Front Porch: Next time the mascara’s running alone
A strange affliction seems to have overcome many of my 40-ish friends. It began with vague murmurs about cholesterol and too-snug jeans. Soon, discussion became peppered with talk of morning walks and gym memberships. And suddenly, marathons were being mentioned as casually as lunch plans.
Seemingly overnight, these folks took to wearing expensive Saucony or Asics running shoes and talking about doing the “Peak Performance in Portland” or the “Bellingham Bay.” When they talk about “Leavenworth Oktoberfest,” they aren’t talking about beer-drinking.
When a friend recently posted on her Facebook page, “Just ran 3.5 miles,” I asked, “Who was chasing you?”
I don’t understand running for running’s sake. Now, if you’ve got the ball and are headed to the end zone, I understand. If you’re being chased by rabid wolves, running seems an appropriate response. Ditto, hustling to the door when Nordstrom has a shoe sale. But to intentionally lace up your shoes and take off at a brisk trot when you’re not even “it” – this is a mystery to me.
Don’t get me wrong. I understand the importance of a regular fitness routine. I walk 3 1/4 miles three days a week and I’m at my gym at least twice a week. I used to go more before the darned tax on tanning beds took effect. But when not tanning, I’m working out and riding a bike that does not require helmet-wearing. So, I get the cardiovascular fitness imperative. I even lift weights.
When my sons were comparing biceps recently, I showed off my own “guns.” Sadly, they were unimpressed. “Mom, we’re talking about biceps. You know, the bulge above the arm, not what dangles below.”
I chased that teenager through the house with a rolled-up newspaper. And I caught him. “Dang, I always forget how fast Mom moves when she wants to,” he complained to his laughing brothers.
That’s what I call running with intention. My friend, Jill, has a different running purpose. She’s training for a marathon. When I asked how her most recent run went, she replied, “I cried.”
Yeah. That sounds like fun.
However, Jill expounded at length about the euphoric sensation of the “runner’s high.” Other friends spoke of the spiritual aspects of running. I’m not at all opposed to spirituality or euphoric sensations, so I decided to add a little running to my walking routine.
Actually, I had to. I stepped out into traffic on a major arterial and ran to escape being hit by a school bus. Since I was already running, I continued. I ran an entire block and didn’t break a sweat.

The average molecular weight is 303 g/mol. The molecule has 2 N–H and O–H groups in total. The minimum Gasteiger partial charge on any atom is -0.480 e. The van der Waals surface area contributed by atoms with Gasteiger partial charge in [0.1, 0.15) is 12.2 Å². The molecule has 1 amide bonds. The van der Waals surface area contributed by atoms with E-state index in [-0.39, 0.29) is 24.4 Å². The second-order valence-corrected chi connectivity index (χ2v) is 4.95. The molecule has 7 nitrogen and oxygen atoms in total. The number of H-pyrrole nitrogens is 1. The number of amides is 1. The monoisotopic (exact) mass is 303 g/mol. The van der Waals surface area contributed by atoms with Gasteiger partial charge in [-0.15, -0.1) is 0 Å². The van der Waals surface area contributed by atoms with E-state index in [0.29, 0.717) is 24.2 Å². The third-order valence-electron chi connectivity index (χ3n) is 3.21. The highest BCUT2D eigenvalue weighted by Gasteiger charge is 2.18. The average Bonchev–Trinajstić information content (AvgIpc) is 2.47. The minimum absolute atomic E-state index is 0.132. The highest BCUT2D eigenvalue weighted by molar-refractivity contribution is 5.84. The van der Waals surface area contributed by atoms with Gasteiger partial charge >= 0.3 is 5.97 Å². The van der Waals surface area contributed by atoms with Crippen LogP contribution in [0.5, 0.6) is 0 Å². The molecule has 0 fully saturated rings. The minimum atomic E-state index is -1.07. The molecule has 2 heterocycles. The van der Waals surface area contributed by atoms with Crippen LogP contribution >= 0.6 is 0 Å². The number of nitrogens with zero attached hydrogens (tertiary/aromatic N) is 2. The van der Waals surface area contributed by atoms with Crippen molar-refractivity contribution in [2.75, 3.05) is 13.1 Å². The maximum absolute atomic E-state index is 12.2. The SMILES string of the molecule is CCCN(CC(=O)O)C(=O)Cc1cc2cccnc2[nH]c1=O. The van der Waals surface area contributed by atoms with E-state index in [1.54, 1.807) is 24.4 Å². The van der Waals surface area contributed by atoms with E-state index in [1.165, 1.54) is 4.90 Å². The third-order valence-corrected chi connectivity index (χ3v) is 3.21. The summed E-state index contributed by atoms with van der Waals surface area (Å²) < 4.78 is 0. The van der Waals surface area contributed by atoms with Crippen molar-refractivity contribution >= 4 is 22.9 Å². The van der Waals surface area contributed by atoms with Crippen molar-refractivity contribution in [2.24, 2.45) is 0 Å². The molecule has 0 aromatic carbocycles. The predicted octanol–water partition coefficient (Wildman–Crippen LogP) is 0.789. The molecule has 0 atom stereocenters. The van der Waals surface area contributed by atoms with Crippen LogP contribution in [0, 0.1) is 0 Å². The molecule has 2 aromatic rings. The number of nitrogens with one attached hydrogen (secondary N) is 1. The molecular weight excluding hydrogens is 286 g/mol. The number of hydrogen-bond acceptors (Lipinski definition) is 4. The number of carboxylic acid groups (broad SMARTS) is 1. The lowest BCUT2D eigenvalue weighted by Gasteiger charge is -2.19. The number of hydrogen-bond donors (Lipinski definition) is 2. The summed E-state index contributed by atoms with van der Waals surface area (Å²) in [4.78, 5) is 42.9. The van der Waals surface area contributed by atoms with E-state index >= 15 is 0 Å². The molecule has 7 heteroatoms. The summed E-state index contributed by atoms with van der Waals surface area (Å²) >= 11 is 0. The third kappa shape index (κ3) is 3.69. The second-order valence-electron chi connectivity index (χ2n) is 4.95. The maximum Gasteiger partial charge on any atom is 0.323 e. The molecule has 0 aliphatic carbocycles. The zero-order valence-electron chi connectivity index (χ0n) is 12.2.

Hey, this isn’t too bad, I thought. I slowed my pace to a steady jog and this when I noticed some parts of my body were jigging while I was jogging. And my heart had begun to pound in a rather uncomfortable way. My knees starting complaining and then suspicious moisture appeared on my forehead. I was sweating! I hate sweating.
I’d now run four blocks with no sign of a “runner’s high.” In addition, I couldn’t seem to coordinate my arms and legs. The fact that I was chewing gum didn’t help. My side started to ache and a drop of sweat dripped into my eye. That really stung and suddenly, just like Jill, I was crying! Of course, my tears did not occur near the end of a 20-mile run, but my motto has always been, if it makes you cry, it can’t be good. It also can’t be euphoric.
As I slowed to a walk, I noticed my legs were rubbery, and instead of walking I was wobbling. In my exhaustion, I thought about hailing a taxi. Then I realized I’d never seen a cab in my north-side neighborhood. And that spiritual connection my friends spoke of? I understood what they meant as I fervently prayed for strength to get home.
I trudged glumly along. The sun disappeared, smothered by ominous gray clouds. Soon, fat raindrops pelted my already damp hair. “Great,” I muttered, as I realized I wasn’t wearing waterproof mascara.
At last, I staggered through my door and collapsed on the sofa. I learned an important lesson that day. Nothing ruins a great walk like running.
Contact Cindy Hval at firstname.lastname@example.org. Her previous columns are available online a spokesman.com/columnists